Sunday, March 06, 2005

Of poppies

Okay, so the poppies. Specifically, Afghan poppies. Specifically, the fact that Afghan poppy production has trippled, and that it accounts for between 40-60% of the Afghan economy. And the fact that, at this point, Afghan poppy production is essentially world poppy production. All of these facts are relevant to understanding why the US State Department worries in a recent report that Afghanistan might be on the verge of becoming a narcotics state. The story of how this has come to be is familiar to most of us. Basically: Under the Taliban, not much poppy production; under the democracy that has been established since, lots and lots of it, thanks to the power of local warlords, an ineffective central state, and inadequate American troop presence. (Just to be clear, I mean inadequate to prevent drug production. Not that I believe that should be the top priority of American troops.)

The fact that the State Department worries that Afghanistan might be on its way to a narcotics state is, to me, kind of like saying that North Korea might be on its way to communism, or that the United Arab Emirates might be on its way to an oil economy. When 40-60% of your economy derives from the production of a single commodity—a single illicit commodity that the government would rather you not produce—you have a serious problem. You're not on your way to a serious problem, you're there. And more heroin in the market place is a serious problem for the world, not only for the future of Afghan democracy. Cheaper heroin means more heroin use, means more intravenous drug use, means more HIV trainsmission.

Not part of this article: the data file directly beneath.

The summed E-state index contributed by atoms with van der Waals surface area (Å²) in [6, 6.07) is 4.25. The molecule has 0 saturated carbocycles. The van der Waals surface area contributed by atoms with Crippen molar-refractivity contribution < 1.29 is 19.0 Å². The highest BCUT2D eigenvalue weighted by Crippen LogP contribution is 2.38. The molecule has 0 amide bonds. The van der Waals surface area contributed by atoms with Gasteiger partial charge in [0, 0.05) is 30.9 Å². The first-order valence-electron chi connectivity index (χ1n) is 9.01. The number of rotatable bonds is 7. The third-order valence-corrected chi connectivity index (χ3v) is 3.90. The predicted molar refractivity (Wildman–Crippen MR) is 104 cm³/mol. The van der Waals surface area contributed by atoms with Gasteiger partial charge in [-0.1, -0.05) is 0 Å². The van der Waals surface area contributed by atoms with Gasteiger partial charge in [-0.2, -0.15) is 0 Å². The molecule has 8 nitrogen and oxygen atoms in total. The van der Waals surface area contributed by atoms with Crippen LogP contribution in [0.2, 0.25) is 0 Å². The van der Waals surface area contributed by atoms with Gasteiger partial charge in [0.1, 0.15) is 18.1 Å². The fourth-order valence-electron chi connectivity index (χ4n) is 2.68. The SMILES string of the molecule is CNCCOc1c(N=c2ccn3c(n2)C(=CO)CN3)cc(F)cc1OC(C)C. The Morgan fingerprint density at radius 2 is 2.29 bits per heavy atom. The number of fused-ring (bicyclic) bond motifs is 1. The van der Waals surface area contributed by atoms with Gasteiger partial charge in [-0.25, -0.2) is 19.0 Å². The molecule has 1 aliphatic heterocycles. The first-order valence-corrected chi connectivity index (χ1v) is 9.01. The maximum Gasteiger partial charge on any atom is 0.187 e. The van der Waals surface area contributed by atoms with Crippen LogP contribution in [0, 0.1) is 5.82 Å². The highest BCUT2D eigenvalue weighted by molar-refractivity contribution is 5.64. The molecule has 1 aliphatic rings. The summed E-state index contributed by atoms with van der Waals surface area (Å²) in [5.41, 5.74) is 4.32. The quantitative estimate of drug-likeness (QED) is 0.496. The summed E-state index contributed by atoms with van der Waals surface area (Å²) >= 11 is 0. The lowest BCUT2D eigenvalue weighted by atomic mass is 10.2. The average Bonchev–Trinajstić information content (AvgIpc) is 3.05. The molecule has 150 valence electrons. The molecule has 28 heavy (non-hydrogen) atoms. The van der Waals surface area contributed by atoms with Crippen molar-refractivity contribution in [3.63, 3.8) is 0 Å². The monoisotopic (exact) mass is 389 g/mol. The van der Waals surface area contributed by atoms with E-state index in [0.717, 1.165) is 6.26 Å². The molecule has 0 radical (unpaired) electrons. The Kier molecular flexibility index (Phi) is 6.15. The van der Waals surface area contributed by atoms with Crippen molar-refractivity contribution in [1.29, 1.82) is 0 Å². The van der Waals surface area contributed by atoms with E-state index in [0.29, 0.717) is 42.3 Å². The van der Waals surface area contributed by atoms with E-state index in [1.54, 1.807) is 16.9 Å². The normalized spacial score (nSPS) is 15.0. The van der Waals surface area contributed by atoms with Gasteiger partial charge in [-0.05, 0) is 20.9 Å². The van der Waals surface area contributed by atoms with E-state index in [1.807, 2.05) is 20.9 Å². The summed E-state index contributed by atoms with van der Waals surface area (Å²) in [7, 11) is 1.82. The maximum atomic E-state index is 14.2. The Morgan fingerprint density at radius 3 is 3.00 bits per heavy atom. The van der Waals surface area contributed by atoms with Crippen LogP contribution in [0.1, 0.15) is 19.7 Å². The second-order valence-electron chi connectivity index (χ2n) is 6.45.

A number of political scientists argue that a country can't be called a democracy until it has survived two changes in power—two elections where the losing party concedes control of the country to the winning party. This is a sensible hurdle for countries struggling to be "democracies." After all, the exchange of power is the most difficult part of democracy. Until countries like Iraq and Afghanistan complete two exchanges, they won't be democracies, and crowing conservatives are premature. And, since Afghanistan is nearly a narcotics state, it's unlikely that its government will pass the test any time soon. Political struggles will be fuelled by drug money, warlords will continue to hold sway in some areas of the country, and they will be as well funded as the government.

Think about it like this. Let's say 50% of the country's GDP is in poppy production. And let's say that a shadow "government," an illicit power structure of warlords and gangsters, taxes that portion of the economy while the real government cannot. Let's futher assume that warlords and gangsters charge an exorbitant tax rate on the income of poppy farmers because . . . well because they're hearltess, un-democratically elected gangsters. It's easy to see the trouble that the Afghan government would have facing them. Though not as cohesive, the various regional warlords and gangsters would probably be better funded than the government. And their cohesion isn't necessarily a problem, since their geographic dispersion would force the government to spread their weak forces so thin, the walords don't have to coordinate themselves.

(Conservative response: "Don't hate on America! Don't hate on democracy!" Not that I can see a fat old white man yelling "don't hate on" anything, but you know, it would be funny.)


Post a Comment

<< Home